Northumberland - The author’s take


Going Slow in Northumberland

Hadrians Wall, Northumberland by duchy, ShutterstockNorthumberland offers an unbound contact with nature © duchy, Shutterstock

From the Cheviot Hills to the Pennine moors; through England’s largest forest and across the empty beaches of Ross Back Sands and Druridge Bay – miles and miles of raw upland and coastal scenery beneath the most star-filled skies you will see anywhere.

A glance at a night sky map of England shows that the northeastern shank of the country is sparsely inhabited and supremely bleak in places. From the Cheviot Hills to the Pennine moors; through England’s largest forest and across the empty beaches of Ross Back Sands and Druridge Bay; over the rugged hills of Redesdale and the wild Whin Sill escarpment where the Roman emperor Hadrian built his wall – miles and miles of raw upland and coastal scenery beneath the most star-filled skies you will see anywhere.

Here you can hunker down in the dunes or walk all day through the heather and see only a handful of people; pitch a tent undisturbed on the fells; experience a private viewing of a hen harrier skydancing; take the plunge butt-naked in a Cheviot waterfall; and get up early and see Hadrian’s Wall ribboned across the hills without another rambler in sight.

The poet W H Auden, who dearly loved the North East’s fells, isolation and climate, wrote in an article for House and Garden in 1947: the North of England was the Never-Never Land of my dreams . . . the wildly exciting frontier where the alien south ends and the north, my world, begins.’ That sense of escape and wildness is undoubtedly the region’s greatest appeal.

The author’s story

Lindisfarne Castle by Michael Conrad, ShutterstockNorthumberland's landscape is inextricably linked with its history © Michael Conrad, Shutterstock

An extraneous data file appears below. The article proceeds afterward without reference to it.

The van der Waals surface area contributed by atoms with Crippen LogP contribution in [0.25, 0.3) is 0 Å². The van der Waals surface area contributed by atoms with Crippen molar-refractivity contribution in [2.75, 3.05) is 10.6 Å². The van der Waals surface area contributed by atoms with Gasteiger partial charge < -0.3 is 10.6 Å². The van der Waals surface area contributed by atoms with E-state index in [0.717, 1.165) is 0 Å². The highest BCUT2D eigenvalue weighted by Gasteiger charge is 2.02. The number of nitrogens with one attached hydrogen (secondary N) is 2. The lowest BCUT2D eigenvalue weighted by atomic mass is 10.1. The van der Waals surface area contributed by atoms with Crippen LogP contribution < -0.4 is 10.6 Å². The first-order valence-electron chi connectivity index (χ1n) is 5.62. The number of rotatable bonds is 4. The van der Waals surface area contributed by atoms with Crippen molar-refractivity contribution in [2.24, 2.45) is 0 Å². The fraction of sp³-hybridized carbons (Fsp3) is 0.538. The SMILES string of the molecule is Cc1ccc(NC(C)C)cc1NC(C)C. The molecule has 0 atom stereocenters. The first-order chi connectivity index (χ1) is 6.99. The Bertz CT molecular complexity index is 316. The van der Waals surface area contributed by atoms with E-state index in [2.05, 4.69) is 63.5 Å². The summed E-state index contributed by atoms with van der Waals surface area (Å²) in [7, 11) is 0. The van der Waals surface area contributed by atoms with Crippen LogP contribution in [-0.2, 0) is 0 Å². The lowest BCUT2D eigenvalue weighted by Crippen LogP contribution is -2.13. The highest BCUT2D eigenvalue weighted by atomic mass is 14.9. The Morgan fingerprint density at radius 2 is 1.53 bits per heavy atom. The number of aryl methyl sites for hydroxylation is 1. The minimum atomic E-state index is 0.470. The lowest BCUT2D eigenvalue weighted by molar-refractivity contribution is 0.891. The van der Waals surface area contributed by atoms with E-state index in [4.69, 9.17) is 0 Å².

The Northumberland coast figures heavily in my early memories . . . I am always barefoot, free to explore as far as I dared to venture, and poorly dressed for a summer in Northumberland.

I grew up in Newcastle and spent many weekends as a child around Rothbury getting lost on the heather slopes of the Simonside Hills and paddling in burns. The Northumberland coast also figures heavily in my early memories, and when I recall summer days at Newton-by-the-Sea, sailing with dad and messing about with my siblings on the beach, I am always barefoot, free to explore as far as I dared to venture, and poorly dressed for a summer in Northumberland. This unbound contact with nature must have sparked an appreciation of the outdoors, Northumberland’s landscapes – and the importance of good outdoor clothing. I now have a base on the same coastline where my own children spend their holidays knee-high in rock pools walking to Dunstanburgh Castle and catching toads in the dunes.

In recent times, I’ve hiked a number of the long-distance routes in the region including the Hadrian’s Wall Path, St Cuthbert’s Way and the Northumberland Coast Path. These experiences have connected me to the region’s landscapes and natural history – and put me in touch with many fascinating Northumbrians with knowledge of music, heritage, wildlife and folklore who have influenced the pages of this book. Indeed, a good chunk of the first edition of this book was researched while hiking, camping out or taking off with binoculars for the day. That was before three children came along, you see. Since then, I’ve become rather more familiar with steam trains, waterfalls, country shows and ‘family-friendly’ trails, though I still manage to sneak away to the hills now and then.

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